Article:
Fueled by a skyrocketing economy and dreams of worldwide dominance, China’s military power is progressing in the Pacific Ocean and around the world through a process of “creeping normalcy.” The U.S. Air Force defines the phenomenon thusly:
Creeping normalcy refers to the way major, and often unacceptable, change can be accepted as normal if it happens slowly, in unnoticed increments.
The above definition is a perfect summation of China’s current foreign policy, and the way that they regularly make abnormal things seem like rational, logical, and appropriate actions. As the name implies, creeping normalcy involves little changes that take place slowly, over time, and that is often unremarkable individually but add up to something big over time.
Take, for example, China’s ridiculous “9-Dash Line” through which (contrary to international law and common sense) it seeks to take for itself the majority of the South China Sea. Another example is China’s policy of creating and militarizing new islands in the Pacific—something it assured the world it would not do—from which it hopes to seize territory and resources, and to extort, intimidate, and silence its regional and international opponents. China’s wholesale banditry of the world’s intellectual property is another example of China’s “creeping normalcy:” it’s “death by a thousand cuts,” and the world doesn’t even know it is bleeding.
Now there’s news that Chinese “normalcy” has crept closer to the U.S. mainland. China is reportedly in talks with the island nation of Kiribati to lease the rights to an airbase and related infrastructure in the tiny island nation. This blossoming relationship is a bit ironic since the island nation is particularly vulnerable to the effects of global warming, of which China is, of course, the greatest global culprit.
If this deal goes through, it puts Chinese military power about 2,400 or so miles away from U.S. territory. For purposes of reference, that’s a little longer than the drive from New York City to Salt Lake City. Given that the range of China’s Xian H-20 bomber is well over 5,000 miles, the Hawaiian Islands—and their strategic naval and air forces—are an easy round trip flight away. Depending on the weapons and supplementary fuel they are carrying, those same bombers may even be able to range targets inside of California after sortieing from a base in Kiribati.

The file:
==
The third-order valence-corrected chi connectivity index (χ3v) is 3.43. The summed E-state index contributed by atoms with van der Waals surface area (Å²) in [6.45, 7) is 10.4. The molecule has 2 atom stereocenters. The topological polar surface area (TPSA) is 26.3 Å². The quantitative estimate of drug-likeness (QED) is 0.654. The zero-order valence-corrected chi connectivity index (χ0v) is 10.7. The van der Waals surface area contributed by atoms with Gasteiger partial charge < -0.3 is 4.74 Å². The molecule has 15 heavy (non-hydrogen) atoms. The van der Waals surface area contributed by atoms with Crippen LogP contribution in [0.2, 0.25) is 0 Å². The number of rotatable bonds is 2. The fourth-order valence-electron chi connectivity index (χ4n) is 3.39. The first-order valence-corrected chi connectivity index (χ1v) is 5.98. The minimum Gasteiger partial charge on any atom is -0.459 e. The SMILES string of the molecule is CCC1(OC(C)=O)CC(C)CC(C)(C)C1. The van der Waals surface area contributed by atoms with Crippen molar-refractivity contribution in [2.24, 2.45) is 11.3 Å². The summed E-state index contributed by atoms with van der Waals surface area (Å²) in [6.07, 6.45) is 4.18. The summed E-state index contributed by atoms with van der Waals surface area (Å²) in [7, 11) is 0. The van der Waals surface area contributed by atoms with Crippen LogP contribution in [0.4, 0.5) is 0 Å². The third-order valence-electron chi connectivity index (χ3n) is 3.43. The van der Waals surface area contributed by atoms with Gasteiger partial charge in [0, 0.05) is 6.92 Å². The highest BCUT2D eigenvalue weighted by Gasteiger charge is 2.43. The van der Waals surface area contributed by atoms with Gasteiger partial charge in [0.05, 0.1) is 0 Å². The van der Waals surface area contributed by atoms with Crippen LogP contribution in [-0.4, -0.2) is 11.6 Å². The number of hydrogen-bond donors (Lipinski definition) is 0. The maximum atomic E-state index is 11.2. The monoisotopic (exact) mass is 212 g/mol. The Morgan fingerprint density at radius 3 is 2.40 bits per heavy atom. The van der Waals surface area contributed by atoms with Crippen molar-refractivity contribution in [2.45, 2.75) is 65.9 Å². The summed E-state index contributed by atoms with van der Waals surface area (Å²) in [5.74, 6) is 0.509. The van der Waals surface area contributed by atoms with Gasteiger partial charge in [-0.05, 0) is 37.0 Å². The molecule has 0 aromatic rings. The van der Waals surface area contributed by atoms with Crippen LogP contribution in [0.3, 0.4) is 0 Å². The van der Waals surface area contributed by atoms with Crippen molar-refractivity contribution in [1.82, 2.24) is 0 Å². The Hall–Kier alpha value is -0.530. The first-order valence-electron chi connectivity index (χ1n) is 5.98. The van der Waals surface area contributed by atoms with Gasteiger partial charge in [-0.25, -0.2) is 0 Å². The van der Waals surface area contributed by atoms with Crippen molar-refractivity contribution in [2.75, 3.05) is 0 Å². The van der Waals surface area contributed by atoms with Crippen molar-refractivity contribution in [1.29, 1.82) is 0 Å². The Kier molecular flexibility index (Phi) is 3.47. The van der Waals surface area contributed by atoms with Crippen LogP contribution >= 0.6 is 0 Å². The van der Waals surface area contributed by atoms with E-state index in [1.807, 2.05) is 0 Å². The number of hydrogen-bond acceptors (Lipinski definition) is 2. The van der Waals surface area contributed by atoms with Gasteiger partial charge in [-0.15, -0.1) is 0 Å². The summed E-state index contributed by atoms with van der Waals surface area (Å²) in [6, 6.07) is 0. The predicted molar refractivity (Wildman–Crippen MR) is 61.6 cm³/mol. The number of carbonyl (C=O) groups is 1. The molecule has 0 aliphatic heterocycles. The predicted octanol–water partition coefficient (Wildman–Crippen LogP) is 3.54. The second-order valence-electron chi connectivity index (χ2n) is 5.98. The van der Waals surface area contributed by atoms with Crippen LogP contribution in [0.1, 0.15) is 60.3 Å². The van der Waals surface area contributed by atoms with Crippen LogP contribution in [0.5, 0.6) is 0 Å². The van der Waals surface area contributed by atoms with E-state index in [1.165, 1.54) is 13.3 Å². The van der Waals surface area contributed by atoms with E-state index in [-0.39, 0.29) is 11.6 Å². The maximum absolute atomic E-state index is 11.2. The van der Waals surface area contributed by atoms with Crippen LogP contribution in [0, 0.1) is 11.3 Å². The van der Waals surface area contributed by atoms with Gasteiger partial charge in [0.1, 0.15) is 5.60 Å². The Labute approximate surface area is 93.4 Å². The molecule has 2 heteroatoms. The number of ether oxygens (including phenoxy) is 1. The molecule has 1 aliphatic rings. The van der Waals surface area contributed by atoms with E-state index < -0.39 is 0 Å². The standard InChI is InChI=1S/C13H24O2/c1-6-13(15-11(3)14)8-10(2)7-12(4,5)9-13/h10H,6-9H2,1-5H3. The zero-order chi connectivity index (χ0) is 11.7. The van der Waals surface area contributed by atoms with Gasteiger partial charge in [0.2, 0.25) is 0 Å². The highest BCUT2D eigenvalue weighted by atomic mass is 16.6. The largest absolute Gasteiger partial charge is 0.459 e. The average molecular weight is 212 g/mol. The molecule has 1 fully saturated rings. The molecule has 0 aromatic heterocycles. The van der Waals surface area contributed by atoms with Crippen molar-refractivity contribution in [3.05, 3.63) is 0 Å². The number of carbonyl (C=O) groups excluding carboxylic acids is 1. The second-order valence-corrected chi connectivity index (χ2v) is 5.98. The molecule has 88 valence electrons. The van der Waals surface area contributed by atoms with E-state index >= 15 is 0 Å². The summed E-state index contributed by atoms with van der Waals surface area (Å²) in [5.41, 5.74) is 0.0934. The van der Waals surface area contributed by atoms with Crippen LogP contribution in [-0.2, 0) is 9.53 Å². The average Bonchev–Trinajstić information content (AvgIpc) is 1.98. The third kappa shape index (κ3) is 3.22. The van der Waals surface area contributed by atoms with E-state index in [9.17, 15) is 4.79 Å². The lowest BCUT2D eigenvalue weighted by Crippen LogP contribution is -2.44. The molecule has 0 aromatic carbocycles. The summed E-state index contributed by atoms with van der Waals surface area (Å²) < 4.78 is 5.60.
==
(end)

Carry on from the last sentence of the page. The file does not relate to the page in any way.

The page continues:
The Kiribati move is clearly part of China’s efforts to project power past the “second island chain” and into the Pacific Ocean. Over time, incremental moves like this will become normalized, and one day—perhaps, say, in 2049, when China plans to be dominant economically—people across the globe will wake up and realize that world is a much different place… and it probably won’t be a place they will like. But by then, a rampaging China will be all too normal.
Scott Faith is a veteran of a half-dozen combat deployments and has served in several different Special Operations units over the course of his Army career. Scott’s writing focuses largely on veterans’ issues, but he is also a big proponent of Constitutional rights and has a deep interest in politics. He often allows other veterans who request anonymity to publish their work under his byline. Scott welcomes story ideas and feedback on his articles and can be reached at email@example.com.
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